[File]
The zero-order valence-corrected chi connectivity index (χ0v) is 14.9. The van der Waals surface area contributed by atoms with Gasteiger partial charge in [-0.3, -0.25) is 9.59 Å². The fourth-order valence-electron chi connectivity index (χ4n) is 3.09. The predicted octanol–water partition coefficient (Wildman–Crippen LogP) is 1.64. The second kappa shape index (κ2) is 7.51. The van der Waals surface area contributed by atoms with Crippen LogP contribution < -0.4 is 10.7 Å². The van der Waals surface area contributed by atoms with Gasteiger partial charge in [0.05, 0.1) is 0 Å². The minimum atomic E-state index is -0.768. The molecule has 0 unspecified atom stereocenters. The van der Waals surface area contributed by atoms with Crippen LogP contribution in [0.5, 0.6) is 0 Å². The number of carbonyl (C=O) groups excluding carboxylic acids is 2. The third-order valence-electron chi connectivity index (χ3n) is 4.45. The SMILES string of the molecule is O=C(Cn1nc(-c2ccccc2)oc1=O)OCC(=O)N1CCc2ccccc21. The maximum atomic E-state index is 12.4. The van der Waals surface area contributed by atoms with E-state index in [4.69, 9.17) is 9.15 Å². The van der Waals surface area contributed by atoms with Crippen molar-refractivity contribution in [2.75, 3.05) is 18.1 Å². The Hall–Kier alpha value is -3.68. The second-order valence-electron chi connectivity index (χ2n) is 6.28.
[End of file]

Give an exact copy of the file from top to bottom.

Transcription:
The zero-order valence-corrected chi connectivity index (χ0v) is 14.9. The van der Waals surface area contributed by atoms with Gasteiger partial charge in [-0.3, -0.25) is 9.59 Å². The fourth-order valence-electron chi connectivity index (χ4n) is 3.09. The predicted octanol–water partition coefficient (Wildman–Crippen LogP) is 1.64. The second kappa shape index (κ2) is 7.51. The van der Waals surface area contributed by atoms with Crippen LogP contribution < -0.4 is 10.7 Å². The van der Waals surface area contributed by atoms with Gasteiger partial charge in [0.05, 0.1) is 0 Å². The minimum atomic E-state index is -0.768. The molecule has 0 unspecified atom stereocenters. The van der Waals surface area contributed by atoms with Crippen LogP contribution in [0.5, 0.6) is 0 Å². The number of carbonyl (C=O) groups excluding carboxylic acids is 2. The third-order valence-electron chi connectivity index (χ3n) is 4.45. The SMILES string of the molecule is O=C(Cn1nc(-c2ccccc2)oc1=O)OCC(=O)N1CCc2ccccc21. The maximum atomic E-state index is 12.4. The van der Waals surface area contributed by atoms with E-state index in [4.69, 9.17) is 9.15 Å². The van der Waals surface area contributed by atoms with Crippen molar-refractivity contribution in [2.75, 3.05) is 18.1 Å². The Hall–Kier alpha value is -3.68. The second-order valence-electron chi connectivity index (χ2n) is 6.28.